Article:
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The definition of noise is unwanted sound, and noise from air traffic has a particularly detrimental impact on humans and the environment. Environmental noise can cause annoyance and anxiety, disrupt sleep, adversely impact learning abilities in children, and may increase the risk of cardiovascular disease in people living near an airport. In some communities, regulations to minimize the noise limit the growth of additional air traffic.

Community Annoyance

This aspect of air traffic noise refers to the disturbing effect that air traffic noise has on a community as a whole. The evaluation of a group of residents near an airport may be merged into a single outcome: annoyance. The negative effect on a community can be so great that the International Commission on Biological Effects of Noise proposed a standardized annoyance question to measure the impact. In practice, an evaluation using this question will produce a reliable indicator of total community annoyance. In addition, by using a standard question, the results may be compared to other evaluations around the globe.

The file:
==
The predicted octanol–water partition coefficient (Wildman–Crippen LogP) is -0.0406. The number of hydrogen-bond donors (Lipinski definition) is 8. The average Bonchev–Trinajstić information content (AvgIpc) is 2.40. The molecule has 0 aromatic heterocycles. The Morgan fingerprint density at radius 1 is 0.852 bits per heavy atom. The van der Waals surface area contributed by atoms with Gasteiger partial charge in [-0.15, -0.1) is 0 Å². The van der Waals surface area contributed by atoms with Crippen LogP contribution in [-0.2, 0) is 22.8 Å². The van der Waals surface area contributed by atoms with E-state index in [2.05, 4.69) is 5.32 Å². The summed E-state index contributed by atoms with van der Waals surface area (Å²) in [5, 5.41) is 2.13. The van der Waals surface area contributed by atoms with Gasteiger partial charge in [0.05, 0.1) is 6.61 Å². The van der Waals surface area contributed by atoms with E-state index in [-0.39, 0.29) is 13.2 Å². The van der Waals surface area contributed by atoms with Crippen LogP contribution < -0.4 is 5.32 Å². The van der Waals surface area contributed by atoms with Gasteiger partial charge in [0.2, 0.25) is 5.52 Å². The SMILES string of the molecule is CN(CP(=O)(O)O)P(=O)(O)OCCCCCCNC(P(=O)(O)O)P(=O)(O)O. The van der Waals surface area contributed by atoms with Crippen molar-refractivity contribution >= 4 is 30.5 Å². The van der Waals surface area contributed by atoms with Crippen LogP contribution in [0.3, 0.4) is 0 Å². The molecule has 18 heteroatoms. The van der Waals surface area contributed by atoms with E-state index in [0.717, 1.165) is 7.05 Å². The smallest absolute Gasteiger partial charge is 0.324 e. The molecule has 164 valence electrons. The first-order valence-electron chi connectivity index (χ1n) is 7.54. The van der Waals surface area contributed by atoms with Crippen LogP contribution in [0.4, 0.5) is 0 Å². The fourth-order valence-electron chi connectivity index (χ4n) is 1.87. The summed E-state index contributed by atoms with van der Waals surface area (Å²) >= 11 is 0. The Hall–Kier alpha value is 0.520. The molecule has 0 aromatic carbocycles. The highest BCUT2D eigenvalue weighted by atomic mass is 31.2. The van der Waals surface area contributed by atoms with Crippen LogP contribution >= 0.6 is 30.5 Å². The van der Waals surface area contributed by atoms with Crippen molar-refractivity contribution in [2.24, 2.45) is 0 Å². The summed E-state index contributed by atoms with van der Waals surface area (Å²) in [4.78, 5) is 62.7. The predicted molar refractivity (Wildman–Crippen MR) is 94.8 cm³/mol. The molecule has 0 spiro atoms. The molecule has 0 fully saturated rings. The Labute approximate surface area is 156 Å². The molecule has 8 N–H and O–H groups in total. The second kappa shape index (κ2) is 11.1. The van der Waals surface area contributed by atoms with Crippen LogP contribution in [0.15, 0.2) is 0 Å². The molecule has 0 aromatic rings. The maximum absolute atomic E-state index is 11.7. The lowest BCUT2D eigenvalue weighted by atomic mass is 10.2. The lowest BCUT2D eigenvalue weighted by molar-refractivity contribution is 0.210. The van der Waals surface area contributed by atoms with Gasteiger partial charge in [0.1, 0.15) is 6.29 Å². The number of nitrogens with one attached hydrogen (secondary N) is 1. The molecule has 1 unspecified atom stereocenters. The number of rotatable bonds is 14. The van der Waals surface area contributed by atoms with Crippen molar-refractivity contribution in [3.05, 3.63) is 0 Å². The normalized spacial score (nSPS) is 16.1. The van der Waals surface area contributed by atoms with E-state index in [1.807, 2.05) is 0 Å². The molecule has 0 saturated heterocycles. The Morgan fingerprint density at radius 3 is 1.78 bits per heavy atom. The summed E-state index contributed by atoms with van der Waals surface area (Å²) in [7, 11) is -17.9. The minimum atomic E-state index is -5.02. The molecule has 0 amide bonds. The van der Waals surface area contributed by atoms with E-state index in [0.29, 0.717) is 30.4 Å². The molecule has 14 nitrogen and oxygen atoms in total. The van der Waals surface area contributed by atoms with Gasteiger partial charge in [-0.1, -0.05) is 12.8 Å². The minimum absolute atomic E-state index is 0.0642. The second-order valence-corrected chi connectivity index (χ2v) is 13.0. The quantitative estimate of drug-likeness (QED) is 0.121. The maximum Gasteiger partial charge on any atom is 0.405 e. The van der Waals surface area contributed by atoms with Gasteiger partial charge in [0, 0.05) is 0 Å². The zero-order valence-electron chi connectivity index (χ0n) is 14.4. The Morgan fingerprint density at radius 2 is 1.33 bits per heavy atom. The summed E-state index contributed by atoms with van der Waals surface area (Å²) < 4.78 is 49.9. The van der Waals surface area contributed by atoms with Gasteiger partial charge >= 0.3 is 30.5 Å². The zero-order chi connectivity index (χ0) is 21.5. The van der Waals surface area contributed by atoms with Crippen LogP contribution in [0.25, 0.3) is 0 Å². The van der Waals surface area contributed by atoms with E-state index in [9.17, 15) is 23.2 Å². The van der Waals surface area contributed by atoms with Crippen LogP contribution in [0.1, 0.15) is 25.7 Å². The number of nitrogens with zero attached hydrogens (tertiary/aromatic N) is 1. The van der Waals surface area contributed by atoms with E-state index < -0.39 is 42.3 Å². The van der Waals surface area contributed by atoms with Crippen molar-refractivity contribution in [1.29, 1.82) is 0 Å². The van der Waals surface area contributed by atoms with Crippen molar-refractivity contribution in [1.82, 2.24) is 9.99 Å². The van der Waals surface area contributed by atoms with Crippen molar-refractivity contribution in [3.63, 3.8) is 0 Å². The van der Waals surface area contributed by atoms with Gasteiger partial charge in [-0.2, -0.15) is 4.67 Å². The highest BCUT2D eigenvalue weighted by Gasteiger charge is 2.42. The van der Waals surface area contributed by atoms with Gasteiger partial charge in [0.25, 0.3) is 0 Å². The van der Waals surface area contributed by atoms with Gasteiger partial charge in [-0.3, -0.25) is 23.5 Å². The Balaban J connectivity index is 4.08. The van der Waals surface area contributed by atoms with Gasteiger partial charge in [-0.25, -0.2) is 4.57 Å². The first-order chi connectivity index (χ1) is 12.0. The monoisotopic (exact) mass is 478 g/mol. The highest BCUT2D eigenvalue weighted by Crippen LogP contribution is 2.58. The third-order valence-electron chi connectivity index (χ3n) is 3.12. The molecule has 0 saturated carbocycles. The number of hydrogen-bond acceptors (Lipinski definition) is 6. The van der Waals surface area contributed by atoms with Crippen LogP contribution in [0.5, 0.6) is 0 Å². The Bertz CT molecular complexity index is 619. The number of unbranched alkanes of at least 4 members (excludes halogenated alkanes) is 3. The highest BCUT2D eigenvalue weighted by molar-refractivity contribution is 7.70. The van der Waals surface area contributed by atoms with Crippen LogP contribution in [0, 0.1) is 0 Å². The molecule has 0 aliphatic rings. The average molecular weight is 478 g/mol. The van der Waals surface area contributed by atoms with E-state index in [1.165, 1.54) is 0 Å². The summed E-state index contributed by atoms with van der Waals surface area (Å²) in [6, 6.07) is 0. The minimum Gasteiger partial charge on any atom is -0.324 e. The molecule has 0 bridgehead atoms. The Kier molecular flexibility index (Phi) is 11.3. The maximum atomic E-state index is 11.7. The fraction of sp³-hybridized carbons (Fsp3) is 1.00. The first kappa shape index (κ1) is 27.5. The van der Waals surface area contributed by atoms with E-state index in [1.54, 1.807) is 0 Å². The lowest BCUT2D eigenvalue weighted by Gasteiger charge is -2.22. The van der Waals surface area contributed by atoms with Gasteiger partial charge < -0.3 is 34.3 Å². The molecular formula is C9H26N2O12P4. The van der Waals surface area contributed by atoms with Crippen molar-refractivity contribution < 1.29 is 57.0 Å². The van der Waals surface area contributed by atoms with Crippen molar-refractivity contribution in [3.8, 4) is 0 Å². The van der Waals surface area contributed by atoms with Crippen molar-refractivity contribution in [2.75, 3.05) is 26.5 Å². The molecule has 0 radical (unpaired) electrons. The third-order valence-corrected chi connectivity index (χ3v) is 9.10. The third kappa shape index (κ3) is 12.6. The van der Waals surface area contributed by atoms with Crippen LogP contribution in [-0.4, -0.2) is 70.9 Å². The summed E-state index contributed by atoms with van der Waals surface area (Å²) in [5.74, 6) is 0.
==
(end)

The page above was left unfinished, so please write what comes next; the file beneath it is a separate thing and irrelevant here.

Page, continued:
The Exposure-Response Connection

With the growing recognition that noise can reach hazardous levels, scientists and community leaders have tried to connect the percentage of highly annoyed residents to differences in noise levels between day and night. The result was a variety of exposure-response curves from different environmental noise sources, such as railway, road traffic, and air traffic noise. Not surprisingly, air traffic noise had higher annoyance levels than road or railway traffic, even at the same exposure levels. Indeed, there is also evidence that community annoyance in response to air traffic is growing. The older exposure-response curves may no longer apply. The need for new measurements is significant as air traffic continues to expand.

The International vs. Local Exposure-Response Connection